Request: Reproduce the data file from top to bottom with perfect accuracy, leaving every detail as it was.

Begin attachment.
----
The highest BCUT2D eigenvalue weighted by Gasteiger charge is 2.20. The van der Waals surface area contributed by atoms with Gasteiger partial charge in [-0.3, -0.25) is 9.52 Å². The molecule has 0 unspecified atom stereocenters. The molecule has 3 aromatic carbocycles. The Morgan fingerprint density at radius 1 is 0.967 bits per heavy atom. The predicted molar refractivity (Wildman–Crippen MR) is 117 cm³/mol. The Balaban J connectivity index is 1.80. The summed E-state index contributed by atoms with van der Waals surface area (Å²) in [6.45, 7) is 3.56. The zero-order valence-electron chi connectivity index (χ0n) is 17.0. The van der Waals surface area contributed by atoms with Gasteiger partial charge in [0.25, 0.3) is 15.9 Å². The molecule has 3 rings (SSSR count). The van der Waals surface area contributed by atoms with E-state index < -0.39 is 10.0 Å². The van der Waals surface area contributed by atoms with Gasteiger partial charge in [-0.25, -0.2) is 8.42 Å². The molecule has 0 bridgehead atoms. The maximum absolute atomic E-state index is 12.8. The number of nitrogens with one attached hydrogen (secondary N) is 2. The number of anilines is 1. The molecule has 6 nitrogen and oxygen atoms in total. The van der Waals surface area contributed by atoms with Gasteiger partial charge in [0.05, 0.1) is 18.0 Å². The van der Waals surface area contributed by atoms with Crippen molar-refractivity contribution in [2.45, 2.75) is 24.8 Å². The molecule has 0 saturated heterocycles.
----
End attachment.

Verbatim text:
The highest BCUT2D eigenvalue weighted by Gasteiger charge is 2.20. The van der Waals surface area contributed by atoms with Gasteiger partial charge in [-0.3, -0.25) is 9.52 Å². The molecule has 0 unspecified atom stereocenters. The molecule has 3 aromatic carbocycles. The Morgan fingerprint density at radius 1 is 0.967 bits per heavy atom. The predicted molar refractivity (Wildman–Crippen MR) is 117 cm³/mol. The Balaban J connectivity index is 1.80. The summed E-state index contributed by atoms with van der Waals surface area (Å²) in [6.45, 7) is 3.56. The zero-order valence-electron chi connectivity index (χ0n) is 17.0. The van der Waals surface area contributed by atoms with Gasteiger partial charge in [0.25, 0.3) is 15.9 Å². The molecule has 3 rings (SSSR count). The van der Waals surface area contributed by atoms with E-state index < -0.39 is 10.0 Å². The van der Waals surface area contributed by atoms with Gasteiger partial charge in [-0.25, -0.2) is 8.42 Å². The molecule has 0 bridgehead atoms. The maximum absolute atomic E-state index is 12.8. The number of nitrogens with one attached hydrogen (secondary N) is 2. The number of anilines is 1. The molecule has 6 nitrogen and oxygen atoms in total. The van der Waals surface area contributed by atoms with Gasteiger partial charge in [0.05, 0.1) is 18.0 Å². The van der Waals surface area contributed by atoms with Crippen molar-refractivity contribution in [2.45, 2.75) is 24.8 Å². The molecule has 0 saturated heterocycles.